Technology is an enabler, not a solution in itself

Thanks to the Internet of Things (IoT), machines today no longer “merely” produce goods, but also produce valuable data that can revolutionize your business. Stuart Bashford, Digital Officer at Bühler, welcomes this revolution. He – and Bühler – view technology as an enabler for positive progress. Implemented right, digital innovations can help reduce waste, energy and downtime, improve quality, and ultimately boost the bottom line.



As Bühler’s Digital Officer, you are responsible for delivering the company’s digitalization strategy at a time where the IoT is truly beginning to shape the future of businesses.


Absolutely. I must say, this is the perfect time to be in this role. The technology is here and it’s commercially viable. This means that we can now really deliver the IoT solutions that we were dreaming about five years ago. Several aspects are coming together: Sensors are low-cost, the cost of transferring data is low, and the cost of storage is low.

At Bühler, we’re investing in the development of digital solutions to enable our customers to reach their goals. Our management and board are fully committed to driving a digitalization strategy that helps our customers reduce energy consumption and waste, and improve efficiency.


What does this mean for you personally?


For someone who loves technology and all things digital, this means the stars have aligned – the technology exists and the company fully stands behind it. It’s a time when we’re not only considering the potential of the future – the future is here and we can actually offer game-changing solutions to our customers. Manufacturing across the value chain has the opportunity to reach new levels of productivity, service, safety, and differentiation and thereby drop operating costs or increase revenue.


Can IoT solutions really make such a big difference? It’s not just media hype?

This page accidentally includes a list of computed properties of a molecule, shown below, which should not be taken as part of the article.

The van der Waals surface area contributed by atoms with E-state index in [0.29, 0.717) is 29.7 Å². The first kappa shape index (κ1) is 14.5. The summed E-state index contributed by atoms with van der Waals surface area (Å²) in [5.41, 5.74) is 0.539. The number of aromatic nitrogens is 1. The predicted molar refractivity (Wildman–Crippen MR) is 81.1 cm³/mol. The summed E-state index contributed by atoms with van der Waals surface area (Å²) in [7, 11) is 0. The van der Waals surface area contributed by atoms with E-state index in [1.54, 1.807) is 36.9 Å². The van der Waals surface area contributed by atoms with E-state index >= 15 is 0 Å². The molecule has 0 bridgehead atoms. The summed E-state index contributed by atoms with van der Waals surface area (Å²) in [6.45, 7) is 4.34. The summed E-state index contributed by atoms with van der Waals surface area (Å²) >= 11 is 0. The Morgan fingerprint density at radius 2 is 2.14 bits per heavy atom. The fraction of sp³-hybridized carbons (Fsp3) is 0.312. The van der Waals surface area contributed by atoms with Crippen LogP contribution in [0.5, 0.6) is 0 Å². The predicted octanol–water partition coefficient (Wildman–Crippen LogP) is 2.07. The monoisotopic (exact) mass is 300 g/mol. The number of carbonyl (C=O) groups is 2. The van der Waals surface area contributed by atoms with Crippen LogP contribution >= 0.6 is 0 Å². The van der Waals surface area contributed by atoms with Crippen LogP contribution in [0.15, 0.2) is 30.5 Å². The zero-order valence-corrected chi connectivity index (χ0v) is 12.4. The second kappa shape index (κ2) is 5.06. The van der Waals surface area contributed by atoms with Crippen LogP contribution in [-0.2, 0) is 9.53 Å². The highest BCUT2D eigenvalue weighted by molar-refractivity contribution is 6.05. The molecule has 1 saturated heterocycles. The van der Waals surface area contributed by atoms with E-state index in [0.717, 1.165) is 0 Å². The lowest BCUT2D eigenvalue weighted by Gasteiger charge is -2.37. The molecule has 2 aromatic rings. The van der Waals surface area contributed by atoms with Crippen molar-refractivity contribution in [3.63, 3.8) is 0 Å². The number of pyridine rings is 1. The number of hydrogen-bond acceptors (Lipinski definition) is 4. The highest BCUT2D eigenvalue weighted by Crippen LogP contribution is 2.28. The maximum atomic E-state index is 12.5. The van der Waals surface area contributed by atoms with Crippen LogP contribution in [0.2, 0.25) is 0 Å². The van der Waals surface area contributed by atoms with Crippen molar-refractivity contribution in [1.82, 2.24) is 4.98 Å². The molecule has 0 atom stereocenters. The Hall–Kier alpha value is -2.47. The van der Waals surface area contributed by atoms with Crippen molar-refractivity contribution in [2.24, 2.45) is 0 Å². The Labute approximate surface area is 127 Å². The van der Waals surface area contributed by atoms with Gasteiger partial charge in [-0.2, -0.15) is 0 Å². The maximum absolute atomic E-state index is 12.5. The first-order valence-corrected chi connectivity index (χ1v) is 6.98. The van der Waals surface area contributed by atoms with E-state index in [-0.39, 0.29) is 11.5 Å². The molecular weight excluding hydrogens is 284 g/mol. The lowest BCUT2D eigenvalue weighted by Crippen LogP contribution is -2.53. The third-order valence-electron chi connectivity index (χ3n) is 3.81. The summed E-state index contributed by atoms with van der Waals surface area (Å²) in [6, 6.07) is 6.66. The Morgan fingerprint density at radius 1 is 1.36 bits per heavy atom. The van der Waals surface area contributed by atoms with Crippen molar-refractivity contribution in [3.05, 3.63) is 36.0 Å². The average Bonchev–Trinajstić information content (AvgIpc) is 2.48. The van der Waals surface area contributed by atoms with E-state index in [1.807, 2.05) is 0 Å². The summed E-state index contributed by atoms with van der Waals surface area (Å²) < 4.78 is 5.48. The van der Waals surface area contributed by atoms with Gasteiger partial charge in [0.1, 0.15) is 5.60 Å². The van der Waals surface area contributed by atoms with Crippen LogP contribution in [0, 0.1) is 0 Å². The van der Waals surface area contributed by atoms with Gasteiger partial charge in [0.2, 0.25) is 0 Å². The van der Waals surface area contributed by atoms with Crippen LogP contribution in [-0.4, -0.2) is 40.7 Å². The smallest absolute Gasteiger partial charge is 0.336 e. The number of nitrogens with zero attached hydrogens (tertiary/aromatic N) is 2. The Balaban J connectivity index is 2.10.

The value and benefit are real and  they will have a positive influence on a company’s bottom line. Through real-time monitoring and control, even small benefits can accumulate into significant gains over a year. IoT helps our customers become more cost effective and brings value to their business.


Can you share an example?


One example is a recent test we ran where we compared our algorithms to the performance of the best operator at a rice mill. A great deal of expertise is needed to set up a machine so that it performs to expectations. We analyzed what the line operator did to achieve an optimal set-up, put that into an algorithm, and applied it to the ma-chine. The algorithm outperformed the one-time adjustments made by operators by half a percent.

This system’s analysis is in real time, so the machine is always operating at its best – adjusting itself to maintain consistent quality. This half a percent of higher performance translates into significant gains for our customers in terms of recurring revenue year on year. Reducing unplanned downtime, establishing consistent quality, lower-ing waste and energy, and achieving overall equipment effectiveness – all of these maximize productivity and generate revenue for our customers.


What types of solutions are customers asking you about?


Many of our customers talk to us about reducing unplanned downtime, which is money lost. Using our machine-learning algorithms, for example, we can predict where and when failures will occur. This enables customers to schedule maintenance activities around production schedules without interruption. This is just one example of the very real benefits we can offer with our IoT solutions.

Getting the most out of their processes is important to all of our customers and IoT solutions enable us to significantly improve the Overall Equipment Effectiveness (OEE) numbers for a given plant. We do this by not only collecting data, but also by analyzing it.